Skip to Content

Colonial Cases

R v. Diaz and Turohaen, 1890

[attempted murder]

R. v. Diaz and Turohaen

Consular Court, Kobe

Source: San Francisco Call, 18 October 1890


He Put Arsenic in the Bread of the Crew of the Lizzie Troop.

A heavy dose of arsenic administered to their food by a Malay steward and cook came near to causing the death of all hands aboard the British ship Lizzie Troop on her passage from this city to Japan.  The two would-be murderers, who were obtained at a sailors' boarding-house in this city, were Mohammedans, and, though Allah bade them make off with the lives of the party, too much poison was given, and this alone prevented disastrous results.

A letter written to an employee of the Atlantic Refining company by the mate of the bark Tanner E. Marshal, also from Philadelphia, states that both of the men were arrested at the instance of Captain G. B. Frownes, the master of the Troop, and were held to await trial by the English Consular Court, which was ordered to be convened at Kobe.  The steward gave his name as D. Diaz, and his companion, who did the cooking, went under the name of Charley Turohaen. 

Early in the passage the thought struck the steward that Captain Frownes and his wife and the mate, John R. Troop, had better be put out of the way.  He at once told Turonaen what Allah had commanded him and proposed poisoning as the easiest way to accomplish the desired end.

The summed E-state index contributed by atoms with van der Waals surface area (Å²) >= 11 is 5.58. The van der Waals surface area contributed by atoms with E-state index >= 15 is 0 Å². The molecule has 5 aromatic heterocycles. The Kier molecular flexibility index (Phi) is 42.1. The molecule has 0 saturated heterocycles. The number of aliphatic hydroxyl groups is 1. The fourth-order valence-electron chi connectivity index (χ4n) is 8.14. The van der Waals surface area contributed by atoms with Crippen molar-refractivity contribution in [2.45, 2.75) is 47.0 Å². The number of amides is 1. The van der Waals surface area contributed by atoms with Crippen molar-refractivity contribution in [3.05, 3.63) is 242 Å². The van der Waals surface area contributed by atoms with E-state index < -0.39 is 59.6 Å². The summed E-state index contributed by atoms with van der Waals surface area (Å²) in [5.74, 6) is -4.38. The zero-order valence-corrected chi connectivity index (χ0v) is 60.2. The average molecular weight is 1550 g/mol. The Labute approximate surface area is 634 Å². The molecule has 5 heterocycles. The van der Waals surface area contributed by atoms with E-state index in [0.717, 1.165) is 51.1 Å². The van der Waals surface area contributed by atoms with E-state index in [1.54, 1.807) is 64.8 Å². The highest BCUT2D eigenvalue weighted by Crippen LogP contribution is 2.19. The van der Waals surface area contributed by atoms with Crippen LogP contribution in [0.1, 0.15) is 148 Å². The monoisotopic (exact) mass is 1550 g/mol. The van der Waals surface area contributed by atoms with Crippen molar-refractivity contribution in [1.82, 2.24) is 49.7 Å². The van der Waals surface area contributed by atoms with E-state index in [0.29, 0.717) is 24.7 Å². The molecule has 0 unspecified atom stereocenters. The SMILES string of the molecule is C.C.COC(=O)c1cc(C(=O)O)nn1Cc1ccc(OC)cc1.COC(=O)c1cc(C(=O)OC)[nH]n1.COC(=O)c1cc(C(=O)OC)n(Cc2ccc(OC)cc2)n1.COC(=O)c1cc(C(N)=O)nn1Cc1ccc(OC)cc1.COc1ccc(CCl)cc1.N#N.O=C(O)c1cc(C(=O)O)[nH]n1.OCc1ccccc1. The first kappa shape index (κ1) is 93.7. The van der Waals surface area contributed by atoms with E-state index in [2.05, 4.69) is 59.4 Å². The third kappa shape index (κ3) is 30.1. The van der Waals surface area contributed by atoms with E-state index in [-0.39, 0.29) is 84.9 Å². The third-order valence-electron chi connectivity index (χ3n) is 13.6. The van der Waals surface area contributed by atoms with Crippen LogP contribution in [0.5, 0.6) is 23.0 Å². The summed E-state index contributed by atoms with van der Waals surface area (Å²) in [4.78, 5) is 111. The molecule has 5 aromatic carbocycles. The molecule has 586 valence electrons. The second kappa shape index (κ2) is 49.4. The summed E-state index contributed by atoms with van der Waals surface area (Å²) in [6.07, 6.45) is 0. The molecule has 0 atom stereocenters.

When the vessel passed New Anjier the steward filled a batch of bread with the powder, and the same day Captain and Mrs. Frownes and Troop, the mate, were taken sick.  They lay about the deck vomiting, not able to assist one another.  Finally Captain Frownes imagined from the Malays' actions that he had been poisoned, and stomach-pumps were ordered at once.  The rough but determined efforts of a sturdy boatswain saved the lives of all.

Before the Consular Court some of the crew testified that they had heard the Malays agree to poison all hands and anchor the vessel near one of the Malay group of Islands, so as to deliver her up to their kinsmen. - Philadelphia Record.


Source: Press (NZ), 6 December 1890


Letters received at Philadelphia on the 7th October from Japan state that that two Malays, the steward and the cook of the British ship Lizzie Troop, during her voyage our from Philadelphia, put a heavy dose of arsenic into the food, nearly causing the death of all on board.  Both are Mahommedans, and are under arrest.  The English Consular Court has been convened at Kobe, near Kiogo, at the instance of Captain Frowns, to try the accused. ...

Published by Centre for Comparative Law, History and Governance at Macquarie Law School